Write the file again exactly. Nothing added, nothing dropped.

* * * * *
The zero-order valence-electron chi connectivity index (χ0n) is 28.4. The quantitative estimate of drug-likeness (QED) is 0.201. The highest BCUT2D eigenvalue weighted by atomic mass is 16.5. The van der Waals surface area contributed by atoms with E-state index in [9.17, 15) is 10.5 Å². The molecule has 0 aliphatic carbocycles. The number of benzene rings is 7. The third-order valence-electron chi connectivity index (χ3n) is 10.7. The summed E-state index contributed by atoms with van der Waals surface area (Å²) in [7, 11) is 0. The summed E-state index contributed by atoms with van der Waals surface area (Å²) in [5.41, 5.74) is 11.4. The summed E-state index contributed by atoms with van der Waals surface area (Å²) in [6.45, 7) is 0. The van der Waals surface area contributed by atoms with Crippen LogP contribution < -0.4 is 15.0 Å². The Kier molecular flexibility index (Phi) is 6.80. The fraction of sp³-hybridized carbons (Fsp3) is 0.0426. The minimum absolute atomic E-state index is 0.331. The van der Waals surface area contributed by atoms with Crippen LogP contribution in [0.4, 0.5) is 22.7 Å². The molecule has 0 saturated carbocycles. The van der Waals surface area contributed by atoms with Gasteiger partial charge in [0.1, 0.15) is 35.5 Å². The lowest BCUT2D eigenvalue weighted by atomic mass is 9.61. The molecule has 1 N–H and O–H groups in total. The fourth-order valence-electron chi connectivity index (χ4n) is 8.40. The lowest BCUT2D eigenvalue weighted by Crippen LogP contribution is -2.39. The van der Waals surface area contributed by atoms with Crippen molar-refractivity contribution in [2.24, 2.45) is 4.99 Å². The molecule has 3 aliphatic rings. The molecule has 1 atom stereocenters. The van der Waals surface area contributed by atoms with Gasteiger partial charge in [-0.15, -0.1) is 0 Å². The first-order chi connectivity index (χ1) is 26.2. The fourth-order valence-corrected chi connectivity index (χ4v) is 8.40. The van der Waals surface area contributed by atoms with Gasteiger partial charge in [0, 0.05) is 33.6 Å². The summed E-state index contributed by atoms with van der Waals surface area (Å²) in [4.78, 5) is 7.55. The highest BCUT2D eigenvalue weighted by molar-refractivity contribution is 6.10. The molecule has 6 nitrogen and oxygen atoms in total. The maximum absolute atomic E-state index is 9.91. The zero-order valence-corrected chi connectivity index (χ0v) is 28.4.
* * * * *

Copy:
The zero-order valence-electron chi connectivity index (χ0n) is 28.4. The quantitative estimate of drug-likeness (QED) is 0.201. The highest BCUT2D eigenvalue weighted by atomic mass is 16.5. The van der Waals surface area contributed by atoms with E-state index in [9.17, 15) is 10.5 Å². The molecule has 0 aliphatic carbocycles. The number of benzene rings is 7. The third-order valence-electron chi connectivity index (χ3n) is 10.7. The summed E-state index contributed by atoms with van der Waals surface area (Å²) in [7, 11) is 0. The summed E-state index contributed by atoms with van der Waals surface area (Å²) in [5.41, 5.74) is 11.4. The summed E-state index contributed by atoms with van der Waals surface area (Å²) in [6.45, 7) is 0. The van der Waals surface area contributed by atoms with Crippen LogP contribution < -0.4 is 15.0 Å². The Kier molecular flexibility index (Phi) is 6.80. The fraction of sp³-hybridized carbons (Fsp3) is 0.0426. The minimum absolute atomic E-state index is 0.331. The van der Waals surface area contributed by atoms with Crippen LogP contribution in [0.4, 0.5) is 22.7 Å². The molecule has 0 saturated carbocycles. The van der Waals surface area contributed by atoms with Gasteiger partial charge in [0.1, 0.15) is 35.5 Å². The lowest BCUT2D eigenvalue weighted by atomic mass is 9.61. The molecule has 1 N–H and O–H groups in total. The fourth-order valence-electron chi connectivity index (χ4n) is 8.40. The lowest BCUT2D eigenvalue weighted by Crippen LogP contribution is -2.39. The van der Waals surface area contributed by atoms with Crippen molar-refractivity contribution in [2.24, 2.45) is 4.99 Å². The molecule has 3 aliphatic rings. The molecule has 1 atom stereocenters. The van der Waals surface area contributed by atoms with Gasteiger partial charge in [-0.15, -0.1) is 0 Å². The first-order chi connectivity index (χ1) is 26.2. The fourth-order valence-corrected chi connectivity index (χ4v) is 8.40. The van der Waals surface area contributed by atoms with Gasteiger partial charge in [0, 0.05) is 33.6 Å². The summed E-state index contributed by atoms with van der Waals surface area (Å²) in [4.78, 5) is 7.55. The highest BCUT2D eigenvalue weighted by molar-refractivity contribution is 6.10. The molecule has 6 nitrogen and oxygen atoms in total. The maximum absolute atomic E-state index is 9.91. The zero-order valence-corrected chi connectivity index (χ0v) is 28.4.